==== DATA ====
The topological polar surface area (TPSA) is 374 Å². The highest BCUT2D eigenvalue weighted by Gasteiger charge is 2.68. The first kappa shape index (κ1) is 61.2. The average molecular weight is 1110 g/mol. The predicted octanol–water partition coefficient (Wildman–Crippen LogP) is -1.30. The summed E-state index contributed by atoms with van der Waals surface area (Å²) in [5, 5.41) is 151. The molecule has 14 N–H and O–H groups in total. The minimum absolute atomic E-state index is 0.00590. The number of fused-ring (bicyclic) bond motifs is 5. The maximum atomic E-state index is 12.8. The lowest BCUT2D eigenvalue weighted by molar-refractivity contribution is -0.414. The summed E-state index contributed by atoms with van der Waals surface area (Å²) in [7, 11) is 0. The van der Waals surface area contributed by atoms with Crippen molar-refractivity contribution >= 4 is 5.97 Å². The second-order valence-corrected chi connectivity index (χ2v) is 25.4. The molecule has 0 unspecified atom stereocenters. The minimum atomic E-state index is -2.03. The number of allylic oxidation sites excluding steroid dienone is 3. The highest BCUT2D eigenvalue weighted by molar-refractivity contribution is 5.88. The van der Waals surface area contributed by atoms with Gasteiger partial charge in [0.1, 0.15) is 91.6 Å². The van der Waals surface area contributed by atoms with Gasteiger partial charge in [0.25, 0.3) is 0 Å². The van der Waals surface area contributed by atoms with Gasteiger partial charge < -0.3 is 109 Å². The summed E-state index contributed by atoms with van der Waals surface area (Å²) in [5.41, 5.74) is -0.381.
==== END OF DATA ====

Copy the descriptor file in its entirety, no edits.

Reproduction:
The topological polar surface area (TPSA) is 374 Å². The highest BCUT2D eigenvalue weighted by Gasteiger charge is 2.68. The first kappa shape index (κ1) is 61.2. The average molecular weight is 1110 g/mol. The predicted octanol–water partition coefficient (Wildman–Crippen LogP) is -1.30. The summed E-state index contributed by atoms with van der Waals surface area (Å²) in [5, 5.41) is 151. The molecule has 14 N–H and O–H groups in total. The minimum absolute atomic E-state index is 0.00590. The number of fused-ring (bicyclic) bond motifs is 5. The maximum atomic E-state index is 12.8. The lowest BCUT2D eigenvalue weighted by molar-refractivity contribution is -0.414. The summed E-state index contributed by atoms with van der Waals surface area (Å²) in [7, 11) is 0. The van der Waals surface area contributed by atoms with Crippen molar-refractivity contribution >= 4 is 5.97 Å². The second-order valence-corrected chi connectivity index (χ2v) is 25.4. The molecule has 0 unspecified atom stereocenters. The minimum atomic E-state index is -2.03. The number of allylic oxidation sites excluding steroid dienone is 3. The highest BCUT2D eigenvalue weighted by molar-refractivity contribution is 5.88. The van der Waals surface area contributed by atoms with Gasteiger partial charge in [0.1, 0.15) is 91.6 Å². The van der Waals surface area contributed by atoms with Gasteiger partial charge in [0.25, 0.3) is 0 Å². The van der Waals surface area contributed by atoms with Gasteiger partial charge < -0.3 is 109 Å². The summed E-state index contributed by atoms with van der Waals surface area (Å²) in [5.41, 5.74) is -0.381.